Arbitrator says no to county plan to freeze nursing home staff pay
St. Croix County's attempt to freeze wages for union workers at the county's financially struggling nursing home for a year was rejected last week by a state arbitrator.
The workers will get the increases proposed by their union: a two percent increase on Jan. 1, 2006 and a one percent increase effective July 1, 2006. The county and union had agreed that the nursing home workers would get a two percent increase on Jan. 1, 2007 and a one percent increase on July 1, 2007.
The union group includes 112 current or former certified nursing assistants, licensed practical nurses, housekeepers, laundry workers and cooks, said Finance Director Michelle Pietrick. The 2006 wages proposed by the county ranged from $12.48 to $19.13 per hour.
No estimate of the cost of the raises or back pay was available Monday.
Arguing that nursing home deficits have been eating up the county's allowable tax levy increases for the past two years, county negotiators said freezing pay is just one step being taken to reduce costs at the nursing home. Others included replacing the previous administrator with a contracted employee and eliminating three positions.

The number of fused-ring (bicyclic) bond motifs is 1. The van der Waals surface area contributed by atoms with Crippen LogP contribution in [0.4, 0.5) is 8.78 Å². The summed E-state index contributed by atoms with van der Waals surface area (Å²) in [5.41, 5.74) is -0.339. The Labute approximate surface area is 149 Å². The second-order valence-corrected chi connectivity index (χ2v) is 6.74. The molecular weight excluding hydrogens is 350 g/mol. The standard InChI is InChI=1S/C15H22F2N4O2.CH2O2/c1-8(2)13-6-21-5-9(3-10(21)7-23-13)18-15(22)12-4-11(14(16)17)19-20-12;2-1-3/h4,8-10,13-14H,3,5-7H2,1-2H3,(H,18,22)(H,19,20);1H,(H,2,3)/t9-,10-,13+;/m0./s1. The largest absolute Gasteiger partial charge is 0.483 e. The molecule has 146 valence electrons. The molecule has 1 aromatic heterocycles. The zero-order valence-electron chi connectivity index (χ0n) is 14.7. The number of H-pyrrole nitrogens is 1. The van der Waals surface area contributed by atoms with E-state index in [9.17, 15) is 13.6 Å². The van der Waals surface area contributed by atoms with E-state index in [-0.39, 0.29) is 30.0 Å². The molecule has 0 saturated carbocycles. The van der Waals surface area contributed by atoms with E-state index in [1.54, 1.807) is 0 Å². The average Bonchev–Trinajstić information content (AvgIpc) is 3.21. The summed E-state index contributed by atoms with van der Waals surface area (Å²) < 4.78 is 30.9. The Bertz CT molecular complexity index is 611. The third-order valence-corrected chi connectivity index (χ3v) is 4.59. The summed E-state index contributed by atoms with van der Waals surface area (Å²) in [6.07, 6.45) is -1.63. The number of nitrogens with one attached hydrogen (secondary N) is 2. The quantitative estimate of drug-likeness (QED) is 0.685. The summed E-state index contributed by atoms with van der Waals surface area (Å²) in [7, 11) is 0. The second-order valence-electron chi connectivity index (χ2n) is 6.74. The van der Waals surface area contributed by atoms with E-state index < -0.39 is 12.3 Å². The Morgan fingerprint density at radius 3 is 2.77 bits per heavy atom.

Caught between high nursing home costs and state property tax caps, the county has no alternative but to explore a potential sale, lease or public/private partnership, claimed Stephen Weld, the attorney who represents St. Croix in employee negotiations.
"One could argue," he wrote, "that the county's final offer provides a certain measure of job security to the health care center's employees, in that the lower cost of continued operations, the more likely the center will continue those operations."
Union negotiator Steve Hartman countered that because the county's economic growth exceeds that of other counties, St. Croix "is not faced with the inability to pay, but the unwillingness to pay."
The county's nursing home workers deserve the same treatment given to other county employees, argued Hartman.
"It is a political decision for the county to operate a nursing home, and, if it elects to do so, it has the responsibility and duty to provide fair and just wage increases just as it has for other county employees."
Arbitrator William Petrie, Waterford, concluded that it would be unfair to freeze the pay of nursing home workers but not other county employees, that freezing pay does not account for cost of living increases, that other examples of homes that froze worker pay all involved non-union homes, that other counties with nursing homes gave their employees raises and that the county didn't offer any concessions for the intended freeze.